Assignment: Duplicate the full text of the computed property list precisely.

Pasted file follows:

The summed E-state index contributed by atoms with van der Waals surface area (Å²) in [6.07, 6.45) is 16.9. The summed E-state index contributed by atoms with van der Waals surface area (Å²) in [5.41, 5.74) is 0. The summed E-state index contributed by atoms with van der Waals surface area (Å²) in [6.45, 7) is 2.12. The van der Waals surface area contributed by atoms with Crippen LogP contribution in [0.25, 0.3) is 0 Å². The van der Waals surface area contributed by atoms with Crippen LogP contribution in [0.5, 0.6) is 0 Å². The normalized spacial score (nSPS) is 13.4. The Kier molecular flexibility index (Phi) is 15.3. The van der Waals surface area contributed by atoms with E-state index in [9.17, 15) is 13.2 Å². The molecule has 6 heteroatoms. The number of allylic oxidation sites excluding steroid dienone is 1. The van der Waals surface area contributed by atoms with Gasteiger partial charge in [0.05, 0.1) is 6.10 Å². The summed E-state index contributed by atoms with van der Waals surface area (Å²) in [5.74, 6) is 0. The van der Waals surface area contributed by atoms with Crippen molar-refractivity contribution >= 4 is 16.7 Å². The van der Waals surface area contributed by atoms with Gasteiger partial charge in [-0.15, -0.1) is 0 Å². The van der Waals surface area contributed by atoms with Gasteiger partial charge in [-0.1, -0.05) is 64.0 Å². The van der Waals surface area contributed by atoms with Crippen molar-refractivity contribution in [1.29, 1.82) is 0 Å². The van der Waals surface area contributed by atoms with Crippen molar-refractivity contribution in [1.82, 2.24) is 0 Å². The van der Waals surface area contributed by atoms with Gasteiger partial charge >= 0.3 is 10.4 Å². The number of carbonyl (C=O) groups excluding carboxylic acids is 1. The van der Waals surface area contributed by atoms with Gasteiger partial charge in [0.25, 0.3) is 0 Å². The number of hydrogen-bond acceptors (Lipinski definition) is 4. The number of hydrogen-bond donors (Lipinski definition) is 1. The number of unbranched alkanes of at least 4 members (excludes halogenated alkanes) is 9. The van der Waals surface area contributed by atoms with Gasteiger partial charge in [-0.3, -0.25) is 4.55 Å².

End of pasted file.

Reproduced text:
The summed E-state index contributed by atoms with van der Waals surface area (Å²) in [6.07, 6.45) is 16.9. The summed E-state index contributed by atoms with van der Waals surface area (Å²) in [5.41, 5.74) is 0. The summed E-state index contributed by atoms with van der Waals surface area (Å²) in [6.45, 7) is 2.12. The van der Waals surface area contributed by atoms with Crippen LogP contribution in [0.25, 0.3) is 0 Å². The van der Waals surface area contributed by atoms with Crippen LogP contribution in [0.5, 0.6) is 0 Å². The normalized spacial score (nSPS) is 13.4. The Kier molecular flexibility index (Phi) is 15.3. The van der Waals surface area contributed by atoms with E-state index in [9.17, 15) is 13.2 Å². The molecule has 6 heteroatoms. The number of allylic oxidation sites excluding steroid dienone is 1. The van der Waals surface area contributed by atoms with Gasteiger partial charge in [0.05, 0.1) is 6.10 Å². The summed E-state index contributed by atoms with van der Waals surface area (Å²) in [5.74, 6) is 0. The van der Waals surface area contributed by atoms with Crippen molar-refractivity contribution >= 4 is 16.7 Å². The van der Waals surface area contributed by atoms with Gasteiger partial charge in [-0.15, -0.1) is 0 Å². The van der Waals surface area contributed by atoms with Gasteiger partial charge in [-0.1, -0.05) is 64.0 Å². The van der Waals surface area contributed by atoms with Crippen molar-refractivity contribution in [1.29, 1.82) is 0 Å². The van der Waals surface area contributed by atoms with Crippen molar-refractivity contribution in [1.82, 2.24) is 0 Å². The van der Waals surface area contributed by atoms with Gasteiger partial charge >= 0.3 is 10.4 Å². The number of carbonyl (C=O) groups excluding carboxylic acids is 1. The van der Waals surface area contributed by atoms with Gasteiger partial charge in [0.25, 0.3) is 0 Å². The number of hydrogen-bond acceptors (Lipinski definition) is 4. The number of hydrogen-bond donors (Lipinski definition) is 1. The number of unbranched alkanes of at least 4 members (excludes halogenated alkanes) is 9. The van der Waals surface area contributed by atoms with Gasteiger partial charge in [-0.3, -0.25) is 4.55 Å².